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Barriers to Transition Planning for Parents of Adolescents with Special Health Care Needs

Research to Practice 19

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Originally published: 12/1998

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By Jaimie Ciulla Timmons, James P. McIntyre Jr., Jean Whitney-Thomas, John Butterworth, & Deborah Allen

Introduction

Adolescence is a time of rapid change for young people and their families. This period brings a negotiation of relationships and roles, changing life routines, and a mixture of fear and excitement about new opportunities. Adolescents with special health care needs and their families are no exception to these changes; yet they also face additional challenges. Planning for long-term health care, medical insurance, and day-to-day support needs may bring family members more closely into the transition process as the adolescent strives for independence. Parents' legitimate fears about safety and security may lead them to remain engaged in their children's lives. Finally, families and young adults must negotiate a variety of new service systems and rules during this period.

This study examined the transition planning experiences and concerns of family members of young adults with special health care needs throughout Massachusetts. As a planning activity of the Department of Public Health's Massachusetts Initiative for Youth with Disabilities (MIYD), this study investigated the challenges that these families faced during the transition from school to adult life.

Methodology and Participants

This report summarizes the experiences of 30 family members throughout Massachusetts. Five focus groups were conducted across the state (see Table 1). Twenty three of the 30 family members were white, two were African-American, and five were Latino. Focus group participants included parents of young adults with chronic medical conditions, physical disabilities and developmental disabilities. Case studies were also conducted with three additional families that detailed their experiences as they prepared for their children's transitions from school to adult life. Table 2 describes the families profiled in the case studies.

Table 1: Focus Group Location and Participants

This table has two columns and five rows. The categories are Location and Number of Participants.

West Boylston-1 (Since only one parent attended this focus group, it was conducted more in the style of an interview)

Newton-7

Athol-12

Lakeville-6

New Bedford-4

Table 2: Case Study Families: Descriptive Information

This table has five columns and three rows. The second row contains four sub-rows, one for each child. The categories are Family, Location, Child's Gender, Child's Age, Disability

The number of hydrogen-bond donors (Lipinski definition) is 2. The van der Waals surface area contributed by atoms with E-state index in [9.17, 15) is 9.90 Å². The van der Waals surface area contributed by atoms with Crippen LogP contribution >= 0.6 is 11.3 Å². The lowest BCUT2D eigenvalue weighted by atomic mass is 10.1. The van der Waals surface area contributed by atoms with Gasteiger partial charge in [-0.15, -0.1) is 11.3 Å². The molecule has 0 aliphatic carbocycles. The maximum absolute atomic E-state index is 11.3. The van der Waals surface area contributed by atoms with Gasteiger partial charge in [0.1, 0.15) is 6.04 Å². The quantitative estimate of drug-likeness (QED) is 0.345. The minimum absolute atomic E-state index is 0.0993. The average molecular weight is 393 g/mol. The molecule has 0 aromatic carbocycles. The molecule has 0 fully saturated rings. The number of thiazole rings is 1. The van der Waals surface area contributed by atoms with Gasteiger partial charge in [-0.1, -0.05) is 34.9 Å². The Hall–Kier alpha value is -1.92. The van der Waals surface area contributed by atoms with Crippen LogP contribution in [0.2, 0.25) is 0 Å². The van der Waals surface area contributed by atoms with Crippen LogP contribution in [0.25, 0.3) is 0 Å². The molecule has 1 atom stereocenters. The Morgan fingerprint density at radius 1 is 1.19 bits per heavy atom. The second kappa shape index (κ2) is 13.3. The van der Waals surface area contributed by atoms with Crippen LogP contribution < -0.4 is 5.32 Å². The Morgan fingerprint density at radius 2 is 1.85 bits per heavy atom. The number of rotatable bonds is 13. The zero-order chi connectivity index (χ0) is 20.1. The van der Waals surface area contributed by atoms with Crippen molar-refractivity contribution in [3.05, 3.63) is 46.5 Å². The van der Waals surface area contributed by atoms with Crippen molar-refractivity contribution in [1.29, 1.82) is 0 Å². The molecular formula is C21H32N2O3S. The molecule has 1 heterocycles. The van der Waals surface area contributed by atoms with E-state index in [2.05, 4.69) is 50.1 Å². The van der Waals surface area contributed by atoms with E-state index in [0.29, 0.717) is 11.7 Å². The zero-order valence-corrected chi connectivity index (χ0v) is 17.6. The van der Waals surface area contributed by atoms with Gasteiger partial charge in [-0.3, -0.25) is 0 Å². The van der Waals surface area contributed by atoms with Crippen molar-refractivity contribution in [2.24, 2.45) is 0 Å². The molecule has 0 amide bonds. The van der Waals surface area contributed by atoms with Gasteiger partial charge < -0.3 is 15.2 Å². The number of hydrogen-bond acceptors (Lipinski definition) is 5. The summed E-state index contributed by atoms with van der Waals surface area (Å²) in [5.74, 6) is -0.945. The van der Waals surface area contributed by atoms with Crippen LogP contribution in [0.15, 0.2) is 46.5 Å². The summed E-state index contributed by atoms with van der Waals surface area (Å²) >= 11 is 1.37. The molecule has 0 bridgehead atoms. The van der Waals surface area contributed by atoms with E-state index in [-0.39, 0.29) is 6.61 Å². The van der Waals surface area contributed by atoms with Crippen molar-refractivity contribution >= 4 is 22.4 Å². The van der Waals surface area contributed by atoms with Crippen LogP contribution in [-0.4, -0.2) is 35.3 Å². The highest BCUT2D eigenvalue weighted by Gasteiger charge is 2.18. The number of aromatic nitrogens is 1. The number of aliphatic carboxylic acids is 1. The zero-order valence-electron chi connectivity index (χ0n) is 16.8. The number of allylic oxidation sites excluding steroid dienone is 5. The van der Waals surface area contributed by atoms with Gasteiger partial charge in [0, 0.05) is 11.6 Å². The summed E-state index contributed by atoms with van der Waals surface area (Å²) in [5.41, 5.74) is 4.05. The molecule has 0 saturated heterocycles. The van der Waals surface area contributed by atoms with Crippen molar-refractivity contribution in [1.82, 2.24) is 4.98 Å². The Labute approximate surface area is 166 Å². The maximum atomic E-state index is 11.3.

Family 1: Suburban Boston-Female-19-tubular myopathy

Family 2-North-Central Mass.-Male-19-amino deficiency, asthma, dysmotility-Female-12-GI complications, asthma-Female-10-autism, epilepsy-Female-7-chronic intestinal pseudo obstruction

Family 3-Western Mass-Male-11-Down Syndrome

Findings

1. Parents experienced challenges with service delivery systems, day-to-day living, residential location, and uncertainty about the future.

Parents felt that service delivery systems were:

2. Parents struggled with the challenges of day-to-day living. This included the management of responsibilities and obligations as well as the provision of daily specialized care.

3. Parents described challenges associated with residential location including poor transportation, greater isolation and difficulty accessing resources.

4. Parents were challenged by the future uncertainty of adult supports and resources and were concerned about what might happen after they are no longer able or present to provide for their son or daughter.

Implications and Recommendations

The findings of this study emphasize barriers to transition planning faced by parents of young adults with special health care needs as they prepare their children for adult life. The following recommendations are for policymakers and service professionals.

1. Improve Access to Information

2. Establish Consistent Longitudinal Supports

3. Support Flexible Resources

Acknowledgements

For more information on this study, please contact Jaimie Ciulla Timmons at (617) 355-8212, ici@umb.edu

For a publications brochure or general information, contact the Institute for Community Inclusion, University of Massachusetts Boston, 100 Morrissey Boulevard, Boston, MA 02125. (617)287-4300 (v); (617)287-4350 TTY; ici@umb.edu

This is a publication of the Institute for Community Inclusion and the Massachusetts Department of Public Health. It was supported in part by project # MCJ-25HRW1 from the Maternal and Child Health program (Title V, Social Security Act), Health Resources and Services Administration, Department of Health and Human Services. This document is supported, in part by a cooperative agreement, No. 90DN0032, from the Administration on Developmental Disabilities, Administration for Children and Families, U.S. Department of Health and Human Services. Grantees undertaking projects under government sponsorship are encouraged to express freely their findings and conclusions. Points of view or opinions do not, therefore, necessarily represent official Administration on Developmental Disabilities policy.